self-abasement


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self-abasement

(sĕlf′ə-bās′mənt)
n.
Degradation or humiliation of oneself, especially because of feelings of guilt or inferiority.
The American Heritage® Medical Dictionary Copyright © 2007, 2004 by Houghton Mifflin Company. Published by Houghton Mifflin Company. All rights reserved.
References in periodicals archive ?
Their self-abasement is not some kind of proof that Bolshevism was a religion that could appeal to the beliefs of its followers--including those it was jailing--and only pretended to be a political party.
While academia offers ample temptations to pride, other challenges to spiritual flourishing in this context involve the potential for self-abasement. students struggling to produce may be tempted to shame when comparing their achievements to others in their cohort or area of study.
But such concepts do name actual emotions, even though no supernatural dimension exists; and these emotions are experienced as uplifting or ennobling, without the self-abasement required by religious definitions.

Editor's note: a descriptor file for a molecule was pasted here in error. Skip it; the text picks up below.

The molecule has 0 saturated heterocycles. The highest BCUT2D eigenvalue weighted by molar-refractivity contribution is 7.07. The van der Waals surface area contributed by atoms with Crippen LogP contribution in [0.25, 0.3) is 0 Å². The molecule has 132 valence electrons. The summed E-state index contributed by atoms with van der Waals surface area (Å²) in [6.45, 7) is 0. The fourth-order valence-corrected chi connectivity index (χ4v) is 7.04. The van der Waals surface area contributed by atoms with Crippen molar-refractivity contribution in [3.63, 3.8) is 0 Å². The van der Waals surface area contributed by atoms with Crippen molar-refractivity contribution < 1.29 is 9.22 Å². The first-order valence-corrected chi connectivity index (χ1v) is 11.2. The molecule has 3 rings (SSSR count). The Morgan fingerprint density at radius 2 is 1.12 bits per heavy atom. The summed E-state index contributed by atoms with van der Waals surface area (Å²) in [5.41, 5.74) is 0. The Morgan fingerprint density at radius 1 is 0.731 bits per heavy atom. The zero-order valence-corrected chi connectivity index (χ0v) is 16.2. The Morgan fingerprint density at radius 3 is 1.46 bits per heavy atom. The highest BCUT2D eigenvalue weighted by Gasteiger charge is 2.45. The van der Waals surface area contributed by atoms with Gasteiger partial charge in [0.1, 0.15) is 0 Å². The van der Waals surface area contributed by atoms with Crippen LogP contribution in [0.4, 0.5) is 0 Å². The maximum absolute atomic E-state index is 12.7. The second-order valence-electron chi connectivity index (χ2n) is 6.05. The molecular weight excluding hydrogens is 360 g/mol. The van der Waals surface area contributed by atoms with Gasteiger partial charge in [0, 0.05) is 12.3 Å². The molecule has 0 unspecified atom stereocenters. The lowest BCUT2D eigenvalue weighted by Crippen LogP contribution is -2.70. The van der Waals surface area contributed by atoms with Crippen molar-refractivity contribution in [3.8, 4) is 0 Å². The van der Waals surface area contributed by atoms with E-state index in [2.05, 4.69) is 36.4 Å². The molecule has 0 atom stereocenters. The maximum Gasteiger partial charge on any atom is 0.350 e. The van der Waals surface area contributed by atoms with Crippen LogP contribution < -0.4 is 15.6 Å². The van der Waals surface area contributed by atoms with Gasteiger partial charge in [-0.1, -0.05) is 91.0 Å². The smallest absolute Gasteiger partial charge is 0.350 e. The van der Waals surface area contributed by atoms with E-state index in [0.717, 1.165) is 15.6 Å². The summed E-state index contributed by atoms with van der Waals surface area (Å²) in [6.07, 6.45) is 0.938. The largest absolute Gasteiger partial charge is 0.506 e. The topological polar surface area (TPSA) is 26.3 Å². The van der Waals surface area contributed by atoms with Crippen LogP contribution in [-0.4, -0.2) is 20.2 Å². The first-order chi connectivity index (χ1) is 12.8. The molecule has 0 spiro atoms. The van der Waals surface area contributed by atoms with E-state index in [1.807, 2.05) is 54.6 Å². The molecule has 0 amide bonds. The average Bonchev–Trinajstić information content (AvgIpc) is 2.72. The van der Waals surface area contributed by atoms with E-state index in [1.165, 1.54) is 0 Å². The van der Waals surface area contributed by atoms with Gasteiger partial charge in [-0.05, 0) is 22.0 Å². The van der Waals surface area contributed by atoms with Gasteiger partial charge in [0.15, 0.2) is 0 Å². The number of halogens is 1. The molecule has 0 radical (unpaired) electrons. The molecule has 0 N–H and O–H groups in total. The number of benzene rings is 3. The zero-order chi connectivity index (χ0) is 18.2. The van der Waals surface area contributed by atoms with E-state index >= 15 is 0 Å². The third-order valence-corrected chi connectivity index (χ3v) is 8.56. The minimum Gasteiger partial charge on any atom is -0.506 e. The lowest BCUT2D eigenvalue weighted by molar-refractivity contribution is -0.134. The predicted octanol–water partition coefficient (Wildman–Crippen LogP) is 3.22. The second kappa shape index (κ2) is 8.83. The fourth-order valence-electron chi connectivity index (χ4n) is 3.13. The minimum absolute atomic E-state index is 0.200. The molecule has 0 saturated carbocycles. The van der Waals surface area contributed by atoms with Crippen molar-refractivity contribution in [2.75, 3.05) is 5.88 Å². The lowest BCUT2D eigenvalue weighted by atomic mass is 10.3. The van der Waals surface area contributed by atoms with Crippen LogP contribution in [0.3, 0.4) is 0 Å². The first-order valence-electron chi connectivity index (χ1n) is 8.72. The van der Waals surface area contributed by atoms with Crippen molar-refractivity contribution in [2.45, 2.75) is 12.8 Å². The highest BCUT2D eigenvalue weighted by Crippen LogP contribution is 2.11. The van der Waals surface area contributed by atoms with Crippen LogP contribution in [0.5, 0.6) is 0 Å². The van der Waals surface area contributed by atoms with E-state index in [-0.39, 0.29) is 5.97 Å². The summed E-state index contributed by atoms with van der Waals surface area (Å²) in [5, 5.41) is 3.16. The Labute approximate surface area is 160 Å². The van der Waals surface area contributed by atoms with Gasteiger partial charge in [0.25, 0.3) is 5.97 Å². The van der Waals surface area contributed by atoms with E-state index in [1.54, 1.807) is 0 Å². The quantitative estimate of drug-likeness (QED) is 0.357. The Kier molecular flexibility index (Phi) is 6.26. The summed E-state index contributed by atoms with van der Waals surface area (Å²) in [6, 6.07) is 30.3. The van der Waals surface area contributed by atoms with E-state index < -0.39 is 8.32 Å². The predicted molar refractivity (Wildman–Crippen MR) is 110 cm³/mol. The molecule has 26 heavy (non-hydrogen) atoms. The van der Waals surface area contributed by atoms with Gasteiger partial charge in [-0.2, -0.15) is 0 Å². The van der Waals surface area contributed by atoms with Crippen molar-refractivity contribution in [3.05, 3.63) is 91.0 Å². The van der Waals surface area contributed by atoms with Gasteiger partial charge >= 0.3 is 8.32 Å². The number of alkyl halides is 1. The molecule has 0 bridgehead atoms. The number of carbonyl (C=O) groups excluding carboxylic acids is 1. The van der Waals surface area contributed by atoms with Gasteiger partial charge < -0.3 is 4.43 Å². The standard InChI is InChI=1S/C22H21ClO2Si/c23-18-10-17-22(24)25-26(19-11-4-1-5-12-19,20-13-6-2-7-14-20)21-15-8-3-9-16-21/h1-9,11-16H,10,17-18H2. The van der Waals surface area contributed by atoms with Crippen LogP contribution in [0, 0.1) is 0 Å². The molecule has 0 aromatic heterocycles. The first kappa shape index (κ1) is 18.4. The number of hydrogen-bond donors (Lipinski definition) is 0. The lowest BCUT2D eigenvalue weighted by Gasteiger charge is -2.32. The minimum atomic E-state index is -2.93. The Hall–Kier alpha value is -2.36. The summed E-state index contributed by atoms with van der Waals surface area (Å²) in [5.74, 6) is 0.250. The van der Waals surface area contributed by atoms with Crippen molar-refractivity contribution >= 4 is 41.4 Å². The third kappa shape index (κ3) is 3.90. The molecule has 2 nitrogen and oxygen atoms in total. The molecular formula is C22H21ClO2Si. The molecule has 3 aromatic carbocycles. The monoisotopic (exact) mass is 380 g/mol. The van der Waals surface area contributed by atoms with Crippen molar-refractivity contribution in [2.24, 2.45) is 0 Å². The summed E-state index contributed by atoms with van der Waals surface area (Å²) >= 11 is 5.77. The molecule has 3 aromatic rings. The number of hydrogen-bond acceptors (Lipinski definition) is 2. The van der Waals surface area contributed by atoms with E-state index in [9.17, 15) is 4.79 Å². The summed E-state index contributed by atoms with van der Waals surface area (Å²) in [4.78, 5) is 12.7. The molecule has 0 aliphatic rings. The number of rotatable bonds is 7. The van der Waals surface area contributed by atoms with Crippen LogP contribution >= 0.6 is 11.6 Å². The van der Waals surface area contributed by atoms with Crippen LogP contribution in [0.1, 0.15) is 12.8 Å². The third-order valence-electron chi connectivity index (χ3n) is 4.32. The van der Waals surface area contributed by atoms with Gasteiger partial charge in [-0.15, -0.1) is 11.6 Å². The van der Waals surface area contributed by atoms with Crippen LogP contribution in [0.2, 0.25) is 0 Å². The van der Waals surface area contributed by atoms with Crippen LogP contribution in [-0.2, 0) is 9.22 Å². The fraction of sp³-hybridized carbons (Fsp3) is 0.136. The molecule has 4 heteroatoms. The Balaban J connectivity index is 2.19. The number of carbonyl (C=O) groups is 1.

Short of making Damascus the new Canossa for self-abasement, there is nothing President Barack Obama can do to persuade his Russian counterpart that he is not seeking violent regime change in Syria.
"In The Road to Character, he wriggles out of pigeonholes even more dramatically by delivering what feels like a very broad-brush, old-style commencement speech on the virtues of suffering, self-abasement and, truth be terribly told, a sense of sin....
Some sins like vanity -- Williams' sin -- can be treated only by extreme self-abasement.
The shift in what constitutes self-harm shifts in the 20th century, because of Freudian theories of sexuality and the contributions of subsequent analytical theorists, which placed 'cutting rather than sexual self-abasement or self-mutilation' as the symptom defining this behaviour (Gilman, 2012, p.1011).
Matthew Parris has pointed out that such initiatives as The Spectator's "Scotland, please stay" front cover one week before the vote had a hint of desperation and self-abasement.
Self-abasement was a Chaucerian inheritance that Shakespeare merged with the Plautine plaudite, and as such should not be mistaken for autobiography.
Greenblatt believes faith is nothing but an illusion, a superstition that cruelly plays on an individual's fear of death by constructing an unnatural morality that posits judgment in an afterlife and self-abasement within this one.
Of course, it is possible that this was coerced - a horrible form of forced self-abasement. Not only did people have to put up with being kicked in the teeth; they also had to thank their tormentor and lament his death.